Steven L. Kopperud, former journalist and lobbyist who created a platform for livestock and poultry industries to resist “animal rights” and vegetarian critics, died October 19 in Minneapolis of “a sudden and highly unexpected arrhythmia,” said his wife Judith. He was 69. A longtime Washington resident, he was in Minneapolis for a family wedding.
As senior vice president and lead lobbyist for the American Feed Industry Association (AFIA) in the 1980s, he founded the Animal Industry Foundation, now the Animal Agriculture Alliance, as a forum for producer and industry organizations to counter the rising public relations and legislative challenges of anti-meat activists. He described his career for Agri-Pulse in 2018 in a “Meet the Farm Hand” video interview.
A graduate of the University of Minnesota in journalism and political science, he was a reporter with the Minneapolis Star-Tribune and San Diego Union-Tribune before joining Miller Publishing Company. He moved to its Washington bureau in 1980 to write for the Feedstuffs newspaper. He became its bureau chief after American Broadcasting Corporation’s publishing division bought Miller’s publications. Kopperud joined AFIA in 1985.
In 2000, he joined Policy Directions, a government affairs consulting firm representing AFIA and a range of other food and agriculture interests such as the National Renderers Association in legislation and public relations. Sixteen years later, he launched his own firm, SLK Strategies, with clients including Fortune 500 companies and national trade associations. A prolific blogger and writer, Kopperud also spread his defense of animal agriculture and food technology internationally, speaking in Europe, Canada, China, Australia and Latin America. On LinkedIn in July 2019, he called himself “semi-, sorta retired, but still a wise and learned strategy and communications advisor.”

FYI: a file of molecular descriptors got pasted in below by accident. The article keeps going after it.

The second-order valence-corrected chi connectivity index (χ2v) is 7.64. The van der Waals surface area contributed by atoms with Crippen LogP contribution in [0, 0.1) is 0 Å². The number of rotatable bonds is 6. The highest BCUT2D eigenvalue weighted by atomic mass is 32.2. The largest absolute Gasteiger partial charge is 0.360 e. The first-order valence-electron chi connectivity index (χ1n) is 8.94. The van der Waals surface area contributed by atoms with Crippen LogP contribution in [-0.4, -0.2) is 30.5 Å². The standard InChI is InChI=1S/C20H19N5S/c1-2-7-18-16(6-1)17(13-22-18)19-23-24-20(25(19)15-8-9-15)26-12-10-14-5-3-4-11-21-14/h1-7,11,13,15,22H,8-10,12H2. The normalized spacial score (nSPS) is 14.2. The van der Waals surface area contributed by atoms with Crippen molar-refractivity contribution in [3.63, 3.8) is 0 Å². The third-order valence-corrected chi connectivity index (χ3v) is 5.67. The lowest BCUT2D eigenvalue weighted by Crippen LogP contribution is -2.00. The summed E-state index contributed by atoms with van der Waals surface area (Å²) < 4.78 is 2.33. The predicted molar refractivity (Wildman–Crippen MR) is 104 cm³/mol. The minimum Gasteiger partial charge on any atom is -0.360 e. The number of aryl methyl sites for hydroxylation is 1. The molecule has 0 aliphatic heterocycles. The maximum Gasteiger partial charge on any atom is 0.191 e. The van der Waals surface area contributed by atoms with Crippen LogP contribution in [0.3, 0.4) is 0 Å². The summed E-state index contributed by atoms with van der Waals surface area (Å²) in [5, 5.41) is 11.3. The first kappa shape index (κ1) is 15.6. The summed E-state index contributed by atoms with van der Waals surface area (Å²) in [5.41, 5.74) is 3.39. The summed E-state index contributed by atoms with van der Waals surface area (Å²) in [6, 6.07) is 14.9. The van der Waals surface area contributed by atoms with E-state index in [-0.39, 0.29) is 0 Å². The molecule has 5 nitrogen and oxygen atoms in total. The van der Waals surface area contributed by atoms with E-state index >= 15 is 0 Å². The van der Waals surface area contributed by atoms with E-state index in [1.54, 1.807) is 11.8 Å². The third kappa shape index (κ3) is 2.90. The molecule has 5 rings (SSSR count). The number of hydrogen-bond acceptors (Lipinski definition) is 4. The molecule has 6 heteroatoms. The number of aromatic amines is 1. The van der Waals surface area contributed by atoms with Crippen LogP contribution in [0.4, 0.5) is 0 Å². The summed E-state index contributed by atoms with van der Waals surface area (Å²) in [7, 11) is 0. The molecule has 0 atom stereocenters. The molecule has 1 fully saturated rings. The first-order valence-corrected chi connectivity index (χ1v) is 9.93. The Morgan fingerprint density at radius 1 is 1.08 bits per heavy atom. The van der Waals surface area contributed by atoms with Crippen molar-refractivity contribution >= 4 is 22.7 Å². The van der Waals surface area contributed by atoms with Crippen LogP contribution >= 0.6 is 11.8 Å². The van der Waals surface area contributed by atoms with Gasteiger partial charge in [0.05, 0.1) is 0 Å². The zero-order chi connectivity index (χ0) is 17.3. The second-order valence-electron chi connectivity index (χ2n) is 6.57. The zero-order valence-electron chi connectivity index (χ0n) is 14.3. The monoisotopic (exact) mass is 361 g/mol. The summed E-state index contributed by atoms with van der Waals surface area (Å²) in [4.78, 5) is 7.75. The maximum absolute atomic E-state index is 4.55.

He is survived by his spouse Judith (Komoroski), brother Dean (Susan), and sisters-in law Jill (Larson) Kopperud and Jean (Komorski Westerman) Bolin. During his semiretirement, he had been working to create a scholarship at the University of Minnesota School of Journalism, which was expected to become final by the end of the year. It will be the primary designated memorial. Any memorial gathering will be delayed until the end of pandemic restrictions. His ashes will be interred at Lakewood Cemetery in Minneapolis.
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